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Virginity Testing in South Asia Condemned by Human Rights Watch

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In this Friday, March 16, 2012 file photo, an Egyptian activist chants slogans during a demonstration against an army doctor accused of public obscenity filed by a protester who claimed she was forced to undergo a virginity test, in front of Cairo’s high court, in Egypt. Women protesters and rights groups have accused Egyptian military and prison authorities of sexual assault and abuse on female detainees in the latest crackdown on demonstrations. Arabic on the poster, center, reads, “March 9, 2011, protesters torture " and the banner, left, reads, “we do not want the Egyptian woman to be a second-class citizen.”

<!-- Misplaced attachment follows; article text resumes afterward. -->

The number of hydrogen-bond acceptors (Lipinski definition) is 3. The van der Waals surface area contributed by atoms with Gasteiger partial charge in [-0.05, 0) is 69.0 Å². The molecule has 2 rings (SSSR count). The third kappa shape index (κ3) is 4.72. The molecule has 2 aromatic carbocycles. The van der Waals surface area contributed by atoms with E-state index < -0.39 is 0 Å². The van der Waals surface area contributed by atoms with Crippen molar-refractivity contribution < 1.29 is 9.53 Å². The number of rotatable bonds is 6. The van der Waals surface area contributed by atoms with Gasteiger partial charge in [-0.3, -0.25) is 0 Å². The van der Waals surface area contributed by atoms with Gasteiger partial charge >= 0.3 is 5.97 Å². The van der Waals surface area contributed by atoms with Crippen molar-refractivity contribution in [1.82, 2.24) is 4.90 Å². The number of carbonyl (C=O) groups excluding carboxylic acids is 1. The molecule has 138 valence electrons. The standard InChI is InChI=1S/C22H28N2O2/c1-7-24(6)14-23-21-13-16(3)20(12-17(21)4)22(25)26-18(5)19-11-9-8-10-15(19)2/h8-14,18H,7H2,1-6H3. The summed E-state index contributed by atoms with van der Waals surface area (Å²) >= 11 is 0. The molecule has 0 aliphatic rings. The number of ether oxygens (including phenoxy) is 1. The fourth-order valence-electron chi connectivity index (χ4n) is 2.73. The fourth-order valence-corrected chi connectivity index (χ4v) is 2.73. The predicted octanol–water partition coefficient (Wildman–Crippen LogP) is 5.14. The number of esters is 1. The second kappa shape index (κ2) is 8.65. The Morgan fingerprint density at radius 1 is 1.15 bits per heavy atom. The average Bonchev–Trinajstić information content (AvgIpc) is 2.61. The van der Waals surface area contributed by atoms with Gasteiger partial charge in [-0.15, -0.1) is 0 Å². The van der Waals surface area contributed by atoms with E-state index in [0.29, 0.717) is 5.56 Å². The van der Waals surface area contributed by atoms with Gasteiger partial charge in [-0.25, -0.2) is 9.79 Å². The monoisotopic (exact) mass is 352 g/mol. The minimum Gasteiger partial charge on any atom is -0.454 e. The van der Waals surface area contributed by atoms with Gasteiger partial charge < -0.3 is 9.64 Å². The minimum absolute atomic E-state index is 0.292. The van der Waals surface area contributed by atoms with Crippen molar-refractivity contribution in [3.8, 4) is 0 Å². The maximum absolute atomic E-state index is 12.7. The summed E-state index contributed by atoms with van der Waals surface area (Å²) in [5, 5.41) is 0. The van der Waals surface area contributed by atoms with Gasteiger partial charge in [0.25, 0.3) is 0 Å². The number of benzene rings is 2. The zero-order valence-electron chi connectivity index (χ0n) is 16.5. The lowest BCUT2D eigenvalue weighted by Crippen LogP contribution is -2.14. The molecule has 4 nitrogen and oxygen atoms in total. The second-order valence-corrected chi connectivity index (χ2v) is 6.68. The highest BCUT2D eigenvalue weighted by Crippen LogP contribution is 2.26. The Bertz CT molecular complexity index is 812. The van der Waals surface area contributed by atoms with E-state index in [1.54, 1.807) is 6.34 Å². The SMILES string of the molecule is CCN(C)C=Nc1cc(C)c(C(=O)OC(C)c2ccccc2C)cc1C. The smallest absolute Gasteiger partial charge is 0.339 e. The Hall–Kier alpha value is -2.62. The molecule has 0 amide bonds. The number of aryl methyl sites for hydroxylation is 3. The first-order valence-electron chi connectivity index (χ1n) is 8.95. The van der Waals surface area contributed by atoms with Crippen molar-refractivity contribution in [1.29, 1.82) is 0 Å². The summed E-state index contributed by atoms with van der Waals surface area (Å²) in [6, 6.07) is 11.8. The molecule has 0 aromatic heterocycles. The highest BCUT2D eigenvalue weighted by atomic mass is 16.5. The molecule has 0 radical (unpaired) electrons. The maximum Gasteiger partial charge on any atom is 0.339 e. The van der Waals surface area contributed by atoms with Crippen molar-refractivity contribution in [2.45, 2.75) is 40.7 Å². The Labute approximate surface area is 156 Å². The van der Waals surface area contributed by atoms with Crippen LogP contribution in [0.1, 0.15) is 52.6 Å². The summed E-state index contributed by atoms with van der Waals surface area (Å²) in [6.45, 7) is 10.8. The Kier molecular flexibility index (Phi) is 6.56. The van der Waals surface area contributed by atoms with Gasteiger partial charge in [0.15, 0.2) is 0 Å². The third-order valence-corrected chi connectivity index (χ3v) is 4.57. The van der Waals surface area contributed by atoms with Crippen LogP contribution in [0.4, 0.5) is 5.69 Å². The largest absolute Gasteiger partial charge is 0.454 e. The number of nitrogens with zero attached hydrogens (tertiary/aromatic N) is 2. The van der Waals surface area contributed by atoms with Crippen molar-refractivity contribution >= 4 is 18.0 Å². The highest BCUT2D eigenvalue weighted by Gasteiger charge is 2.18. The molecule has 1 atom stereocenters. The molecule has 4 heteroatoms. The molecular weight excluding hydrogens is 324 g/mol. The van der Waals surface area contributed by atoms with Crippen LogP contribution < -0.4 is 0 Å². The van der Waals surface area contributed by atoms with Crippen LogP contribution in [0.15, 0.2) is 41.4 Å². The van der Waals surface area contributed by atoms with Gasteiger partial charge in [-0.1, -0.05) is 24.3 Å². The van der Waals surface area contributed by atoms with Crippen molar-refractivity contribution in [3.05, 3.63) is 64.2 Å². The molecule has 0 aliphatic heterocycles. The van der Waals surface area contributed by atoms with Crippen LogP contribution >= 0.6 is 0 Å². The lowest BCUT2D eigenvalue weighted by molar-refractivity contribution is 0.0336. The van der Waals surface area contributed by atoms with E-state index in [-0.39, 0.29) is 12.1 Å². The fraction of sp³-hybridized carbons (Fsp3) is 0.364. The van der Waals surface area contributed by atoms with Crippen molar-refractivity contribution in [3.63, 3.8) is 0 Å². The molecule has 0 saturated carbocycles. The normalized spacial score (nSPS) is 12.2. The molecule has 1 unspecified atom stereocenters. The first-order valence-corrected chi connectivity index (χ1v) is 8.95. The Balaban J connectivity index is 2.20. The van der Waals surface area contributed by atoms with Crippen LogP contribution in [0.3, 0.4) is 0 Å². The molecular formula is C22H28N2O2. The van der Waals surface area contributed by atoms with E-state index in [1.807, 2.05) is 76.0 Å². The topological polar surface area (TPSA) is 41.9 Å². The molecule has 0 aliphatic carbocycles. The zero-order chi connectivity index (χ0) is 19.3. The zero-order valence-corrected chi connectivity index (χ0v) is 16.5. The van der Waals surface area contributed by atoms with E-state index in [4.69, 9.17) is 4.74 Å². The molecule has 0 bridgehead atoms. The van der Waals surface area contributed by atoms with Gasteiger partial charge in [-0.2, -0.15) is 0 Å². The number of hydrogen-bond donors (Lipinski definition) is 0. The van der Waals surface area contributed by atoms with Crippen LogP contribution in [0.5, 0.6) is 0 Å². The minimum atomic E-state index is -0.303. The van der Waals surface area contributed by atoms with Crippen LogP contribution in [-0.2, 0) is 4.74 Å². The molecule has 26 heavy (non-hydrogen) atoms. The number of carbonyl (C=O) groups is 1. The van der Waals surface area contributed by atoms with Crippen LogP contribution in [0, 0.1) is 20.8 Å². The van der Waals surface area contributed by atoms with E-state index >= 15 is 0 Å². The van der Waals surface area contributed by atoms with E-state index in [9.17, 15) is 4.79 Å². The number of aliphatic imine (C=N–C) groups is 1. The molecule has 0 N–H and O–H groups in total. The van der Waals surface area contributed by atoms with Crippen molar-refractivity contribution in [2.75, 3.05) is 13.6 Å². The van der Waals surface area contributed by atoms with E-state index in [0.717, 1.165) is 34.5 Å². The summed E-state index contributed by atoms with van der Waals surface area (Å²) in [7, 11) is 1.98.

In 2014, The World Health Organization condemned virginity tests, claiming it had “no scientific validity.” These examinations prevent women and girls from engaging in civil society like their male counterparts and prevents them from having full autonomy over their bodies. International human rights treaties, like the Convention on the Elimination of All Forms of Discrimination against Women (CEDAW) and the International Covenant on Civil and Political Rights (ICCPR), prohibit discrimination and violent acts against women. Despite human rights treaties and organizations denouncing this act, virginity testing or the “’two-finger test,” is still an ongoing practice in South Asian countries. To discuss this controversial practice and why it is still a social norm we talk with Heather Barr, a senior researcher on women’s rights at Human Rights Watch.

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